Harvesting a Liquid Dessert



A review of the Hafner Gruner Veltliner Icewine 2002 and the story of the “Hot Toddy,” a classic curative cocktail.


By Joshua E. London and Louis Marmon


Washington Jewish Week  August 31, 2011


Hafner IcewineThere are times when you need to have something sweet. Cookies, cake, ice cream and even fruit usually quench that craving. But for a less caloric and often more interesting alternative, consider a late-harvest wine. More commonly known as “dessert wines,” late-harvest wines are among the world’s most desirable and expensive, with many bottles costing hundreds of dollars. Dessert wines are created in a number of fashions but most include harvesting the grapes after a prolonged growing season. Over time, the sugar levels increase and the flavors become more concentrated- and the results can be ephemeral.


A delicious kosher example is the Hafner Gruener Veltliner Icewine 2002 ($32) made from the most popular white wine varietal grown in Austria. The grapes are allowed to freeze on the vine, crushed while frozen and, once the ice is skimmed off, the remaining juice is made into wine. Orange, vanilla and honey aromas open into honeyed apples apricots, peaches and a balanced acidity accented with minerals and spice.


Established in 1971, the Hafner Family Estate is located in the country’s oldest wine-producing region. Their kosher releases include sparkling wines, dessert wines, Pinot Gris, Gruner Veltliner, Sauvignon Blanc, Chardonnay and Merlot.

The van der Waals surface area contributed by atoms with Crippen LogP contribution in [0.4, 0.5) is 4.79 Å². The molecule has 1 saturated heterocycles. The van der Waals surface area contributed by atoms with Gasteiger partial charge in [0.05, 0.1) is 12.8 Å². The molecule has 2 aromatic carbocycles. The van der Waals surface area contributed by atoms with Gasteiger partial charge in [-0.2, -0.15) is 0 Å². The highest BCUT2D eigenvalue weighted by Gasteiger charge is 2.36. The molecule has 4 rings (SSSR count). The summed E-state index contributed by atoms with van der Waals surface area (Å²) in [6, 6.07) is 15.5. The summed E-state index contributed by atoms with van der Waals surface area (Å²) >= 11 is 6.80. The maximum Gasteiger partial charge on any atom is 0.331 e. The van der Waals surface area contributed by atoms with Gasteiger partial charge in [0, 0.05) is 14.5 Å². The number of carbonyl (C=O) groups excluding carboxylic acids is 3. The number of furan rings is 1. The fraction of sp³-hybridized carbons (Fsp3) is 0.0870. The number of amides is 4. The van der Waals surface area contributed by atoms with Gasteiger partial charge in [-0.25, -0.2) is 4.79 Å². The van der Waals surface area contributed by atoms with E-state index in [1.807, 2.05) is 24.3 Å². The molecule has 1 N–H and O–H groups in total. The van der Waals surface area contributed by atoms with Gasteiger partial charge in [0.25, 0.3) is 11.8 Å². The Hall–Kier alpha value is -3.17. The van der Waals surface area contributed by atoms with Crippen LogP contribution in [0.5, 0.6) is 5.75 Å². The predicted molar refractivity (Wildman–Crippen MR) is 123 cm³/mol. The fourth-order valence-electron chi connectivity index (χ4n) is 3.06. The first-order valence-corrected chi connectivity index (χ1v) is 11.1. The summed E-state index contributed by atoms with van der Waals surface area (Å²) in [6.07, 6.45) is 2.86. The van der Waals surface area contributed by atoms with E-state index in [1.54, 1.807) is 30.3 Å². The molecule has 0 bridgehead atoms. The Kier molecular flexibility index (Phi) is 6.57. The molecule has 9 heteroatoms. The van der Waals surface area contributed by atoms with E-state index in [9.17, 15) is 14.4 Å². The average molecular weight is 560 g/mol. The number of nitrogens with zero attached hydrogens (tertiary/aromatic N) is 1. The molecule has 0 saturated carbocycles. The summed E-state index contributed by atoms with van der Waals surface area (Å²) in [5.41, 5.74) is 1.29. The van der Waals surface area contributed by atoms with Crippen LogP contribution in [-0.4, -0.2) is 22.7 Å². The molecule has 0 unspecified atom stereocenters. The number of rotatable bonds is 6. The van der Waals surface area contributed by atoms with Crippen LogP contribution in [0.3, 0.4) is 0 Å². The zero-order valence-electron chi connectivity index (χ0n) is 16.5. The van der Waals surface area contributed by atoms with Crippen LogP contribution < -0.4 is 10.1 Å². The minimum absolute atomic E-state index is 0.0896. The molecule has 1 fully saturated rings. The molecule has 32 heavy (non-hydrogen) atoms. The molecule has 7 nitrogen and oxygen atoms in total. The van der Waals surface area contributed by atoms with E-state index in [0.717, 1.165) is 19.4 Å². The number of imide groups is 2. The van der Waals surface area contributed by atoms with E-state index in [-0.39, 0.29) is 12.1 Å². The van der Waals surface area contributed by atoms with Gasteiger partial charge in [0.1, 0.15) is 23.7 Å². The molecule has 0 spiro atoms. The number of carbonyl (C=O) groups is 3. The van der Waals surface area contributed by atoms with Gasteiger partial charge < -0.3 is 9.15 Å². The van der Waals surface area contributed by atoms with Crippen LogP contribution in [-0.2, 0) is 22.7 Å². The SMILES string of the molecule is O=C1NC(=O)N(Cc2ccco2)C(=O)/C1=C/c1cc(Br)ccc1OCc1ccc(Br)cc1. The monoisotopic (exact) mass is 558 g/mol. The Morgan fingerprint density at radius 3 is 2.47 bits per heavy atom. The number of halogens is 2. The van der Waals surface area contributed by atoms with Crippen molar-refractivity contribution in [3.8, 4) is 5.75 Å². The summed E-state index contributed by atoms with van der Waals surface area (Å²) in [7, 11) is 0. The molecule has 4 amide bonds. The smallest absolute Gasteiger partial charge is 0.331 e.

Spirits-wise, following the Hurricane Irene non-event, we contemplated having some fun with cocktails like the Hurricane or the Dark and Stormy, but really, that seemed too easy. Besides, with Labor Day on the horizon, we’re reminded that in D.C., the transition from summer to fall is often an uneasy affair – a cycle that includes pleasant sunshine, followed by a dismal rain, and back again. The District of Columbia seems especially prone to this atmospheric indecision, and neither of these sweeter concoctions seems wholly appropriate. Add the fact that some DC buildings are still air-conditioned for equatorial climes – while others have stoked their radiators in apparent expectation of ice-storms and blizzards – the result is often enough a brief warm-weather cold. It’s unfortunate and annoying, but expected.


When this happens, one can turn to the Hot Toddy, a classic curative cocktail.


The Hot Toddy is most directly associated with Scotland, and refers to a mixed alcoholic drink that is served hot. While there are many great variations; the essential elements of the Hot Toddy are as follows: (1) a spirit base such as Scotch or other whisky, brandy, or dark rum; (2) hot water or some other hot liquid such as tea, coffee, or milk; and (3) some kind of sweetening agent like honey, sugar or syrup.


This basic formula, however, can be augmented – often to great effect – with herbs and spices, such as cinnamon, cloves, nutmeg, etc. While it doesn’t work in every combo, traditionally one also adds a citrus element, such as lemon or orange, sometimes in juice form or sometimes as a garnish.